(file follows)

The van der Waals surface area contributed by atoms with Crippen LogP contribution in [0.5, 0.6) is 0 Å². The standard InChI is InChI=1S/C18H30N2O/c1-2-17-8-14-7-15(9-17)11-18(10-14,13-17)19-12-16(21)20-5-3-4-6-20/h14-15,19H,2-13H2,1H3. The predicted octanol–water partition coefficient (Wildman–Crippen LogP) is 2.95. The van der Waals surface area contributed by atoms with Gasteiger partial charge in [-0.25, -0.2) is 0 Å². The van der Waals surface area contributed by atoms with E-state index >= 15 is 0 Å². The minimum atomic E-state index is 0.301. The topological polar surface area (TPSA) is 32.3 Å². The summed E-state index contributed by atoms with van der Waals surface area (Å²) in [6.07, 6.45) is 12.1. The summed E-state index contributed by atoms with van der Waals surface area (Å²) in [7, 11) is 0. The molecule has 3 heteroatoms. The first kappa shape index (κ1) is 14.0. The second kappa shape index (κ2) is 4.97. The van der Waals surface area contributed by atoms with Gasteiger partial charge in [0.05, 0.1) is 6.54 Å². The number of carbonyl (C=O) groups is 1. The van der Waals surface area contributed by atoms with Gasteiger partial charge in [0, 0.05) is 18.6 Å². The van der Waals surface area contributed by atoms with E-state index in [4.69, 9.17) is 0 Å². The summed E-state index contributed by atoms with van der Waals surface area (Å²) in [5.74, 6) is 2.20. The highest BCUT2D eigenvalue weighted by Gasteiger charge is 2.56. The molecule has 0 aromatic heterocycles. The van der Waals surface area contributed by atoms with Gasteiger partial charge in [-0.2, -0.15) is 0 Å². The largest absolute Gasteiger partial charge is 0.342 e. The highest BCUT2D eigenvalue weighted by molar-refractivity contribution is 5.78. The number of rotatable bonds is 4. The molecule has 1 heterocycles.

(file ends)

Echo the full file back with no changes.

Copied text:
The van der Waals surface area contributed by atoms with Crippen LogP contribution in [0.5, 0.6) is 0 Å². The standard InChI is InChI=1S/C18H30N2O/c1-2-17-8-14-7-15(9-17)11-18(10-14,13-17)19-12-16(21)20-5-3-4-6-20/h14-15,19H,2-13H2,1H3. The predicted octanol–water partition coefficient (Wildman–Crippen LogP) is 2.95. The van der Waals surface area contributed by atoms with Gasteiger partial charge in [-0.25, -0.2) is 0 Å². The van der Waals surface area contributed by atoms with E-state index >= 15 is 0 Å². The minimum atomic E-state index is 0.301. The topological polar surface area (TPSA) is 32.3 Å². The summed E-state index contributed by atoms with van der Waals surface area (Å²) in [6.07, 6.45) is 12.1. The summed E-state index contributed by atoms with van der Waals surface area (Å²) in [7, 11) is 0. The molecule has 3 heteroatoms. The first kappa shape index (κ1) is 14.0. The second kappa shape index (κ2) is 4.97. The van der Waals surface area contributed by atoms with Gasteiger partial charge in [0.05, 0.1) is 6.54 Å². The number of carbonyl (C=O) groups is 1. The van der Waals surface area contributed by atoms with Gasteiger partial charge in [0, 0.05) is 18.6 Å². The van der Waals surface area contributed by atoms with E-state index in [4.69, 9.17) is 0 Å². The summed E-state index contributed by atoms with van der Waals surface area (Å²) in [5.74, 6) is 2.20. The highest BCUT2D eigenvalue weighted by Gasteiger charge is 2.56. The molecule has 0 aromatic heterocycles. The van der Waals surface area contributed by atoms with Gasteiger partial charge in [-0.2, -0.15) is 0 Å². The largest absolute Gasteiger partial charge is 0.342 e. The highest BCUT2D eigenvalue weighted by molar-refractivity contribution is 5.78. The number of rotatable bonds is 4. The molecule has 1 heterocycles.